Indeed, the potential for their bilateral collaboration is clear, as Egypt’s interest in strengthening its domestic defense industry aligns neatly with India’s interest in growing its foreign military sales and partnerships. One platform allegedly being discussed in this context is India’s Tejas Mk1A light combat aircraft. According to the second accompanying excerpt from the Indian English-language daily Hindustan Times, in February 2023, the chairman of Hindustan Aeronautics Limited revealed that talks are ongoing for Egypt to buy 20 aircraft. He added: “Egypt has also shown interest in creating a local aerospace ecosystem. We will help facilitate that.” Media reports from early 2021 also point to Egyptian interest in the BrahMos[GRLCUT(1] , a cruise missile developed by India and Russia, and in the Indian-manufactured Akash[GRLCUT(2]  medium-range mobile surface-to-air missile system.[i] Both Egypt and India have significant Soviet and Russian equipment in their arsenals, and maintenance and repair of these systems are considered a likely area of collaboration, particularly in light of Russia’s expected Ukraine-related difficulties in meeting the needs of its defense export clients. The deepening Indian-Egyptian defense partnership has generated several commentaries linking recent events to developments in the 1960s, when the future of Indian-Egyptian defense cooperation seemed bright. At the time, leaders in Egypt and India saw their countries playing a critical geopolitical balancing role as founding leaders of the Cold War-era Non-Aligned Movement. Perhaps not surprisingly, the official statement at the end of Sisi’s January 2023 visit to India referred to both countries’ commitment to, among others, “the founding values of the Non-Aligned Movement.” As illustrated by the third accompanying excerpt from the Indian English-language news website The Print, this historical period is instructive as Egypt and India look to ramp up bilateral defense collaboration in an increasingly competitive geopolitical context. Specifically, the article looks at some of the lessons for the present from the short-lived and ultimately unsuccessful efforts to co-produce a light fighter jet—the Helwan HA-300—in the 1960s.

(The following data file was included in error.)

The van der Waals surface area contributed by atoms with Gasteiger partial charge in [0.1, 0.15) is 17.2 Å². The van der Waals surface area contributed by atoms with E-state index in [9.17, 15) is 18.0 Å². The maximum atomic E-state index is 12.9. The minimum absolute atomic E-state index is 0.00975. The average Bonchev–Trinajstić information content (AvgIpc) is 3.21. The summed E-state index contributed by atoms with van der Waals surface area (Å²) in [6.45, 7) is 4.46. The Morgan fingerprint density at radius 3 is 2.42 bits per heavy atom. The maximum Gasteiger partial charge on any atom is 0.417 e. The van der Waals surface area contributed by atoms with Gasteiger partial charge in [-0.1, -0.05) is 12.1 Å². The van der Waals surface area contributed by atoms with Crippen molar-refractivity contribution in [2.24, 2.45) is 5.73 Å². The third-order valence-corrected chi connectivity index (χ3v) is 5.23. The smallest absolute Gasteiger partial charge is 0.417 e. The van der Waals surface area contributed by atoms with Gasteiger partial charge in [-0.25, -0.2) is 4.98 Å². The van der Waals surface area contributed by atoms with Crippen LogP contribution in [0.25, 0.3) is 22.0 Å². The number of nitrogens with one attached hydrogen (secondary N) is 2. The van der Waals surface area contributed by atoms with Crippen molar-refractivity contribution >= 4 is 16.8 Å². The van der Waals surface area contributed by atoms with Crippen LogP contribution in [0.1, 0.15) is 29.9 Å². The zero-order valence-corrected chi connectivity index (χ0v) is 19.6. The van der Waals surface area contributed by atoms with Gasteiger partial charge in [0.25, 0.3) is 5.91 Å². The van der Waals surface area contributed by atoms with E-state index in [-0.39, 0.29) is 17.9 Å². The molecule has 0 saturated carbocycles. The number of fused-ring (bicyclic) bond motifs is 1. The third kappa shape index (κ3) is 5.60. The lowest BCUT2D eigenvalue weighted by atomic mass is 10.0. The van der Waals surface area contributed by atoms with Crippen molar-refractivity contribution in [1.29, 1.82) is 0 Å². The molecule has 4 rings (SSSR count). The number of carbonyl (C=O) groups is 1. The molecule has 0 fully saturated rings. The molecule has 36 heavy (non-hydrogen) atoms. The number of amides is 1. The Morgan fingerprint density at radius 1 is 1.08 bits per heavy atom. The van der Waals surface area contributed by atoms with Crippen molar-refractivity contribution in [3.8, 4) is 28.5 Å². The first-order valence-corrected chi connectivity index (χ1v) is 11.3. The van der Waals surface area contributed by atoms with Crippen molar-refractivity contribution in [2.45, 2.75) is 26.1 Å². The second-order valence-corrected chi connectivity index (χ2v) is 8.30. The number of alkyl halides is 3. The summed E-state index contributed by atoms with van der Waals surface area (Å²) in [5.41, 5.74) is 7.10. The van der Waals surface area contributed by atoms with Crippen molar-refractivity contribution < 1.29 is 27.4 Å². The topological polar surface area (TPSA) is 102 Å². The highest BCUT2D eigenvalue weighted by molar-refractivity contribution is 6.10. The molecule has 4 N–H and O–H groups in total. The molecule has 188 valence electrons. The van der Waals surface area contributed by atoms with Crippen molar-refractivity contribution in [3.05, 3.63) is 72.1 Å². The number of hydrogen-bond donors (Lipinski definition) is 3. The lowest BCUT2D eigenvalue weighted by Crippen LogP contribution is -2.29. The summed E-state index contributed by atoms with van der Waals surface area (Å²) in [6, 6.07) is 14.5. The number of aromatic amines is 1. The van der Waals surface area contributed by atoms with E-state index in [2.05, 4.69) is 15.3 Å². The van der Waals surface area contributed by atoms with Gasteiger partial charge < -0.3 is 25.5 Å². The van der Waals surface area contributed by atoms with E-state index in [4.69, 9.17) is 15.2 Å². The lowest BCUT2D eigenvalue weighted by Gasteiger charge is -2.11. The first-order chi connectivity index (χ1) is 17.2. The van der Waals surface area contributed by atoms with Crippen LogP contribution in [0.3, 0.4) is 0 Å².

Sources: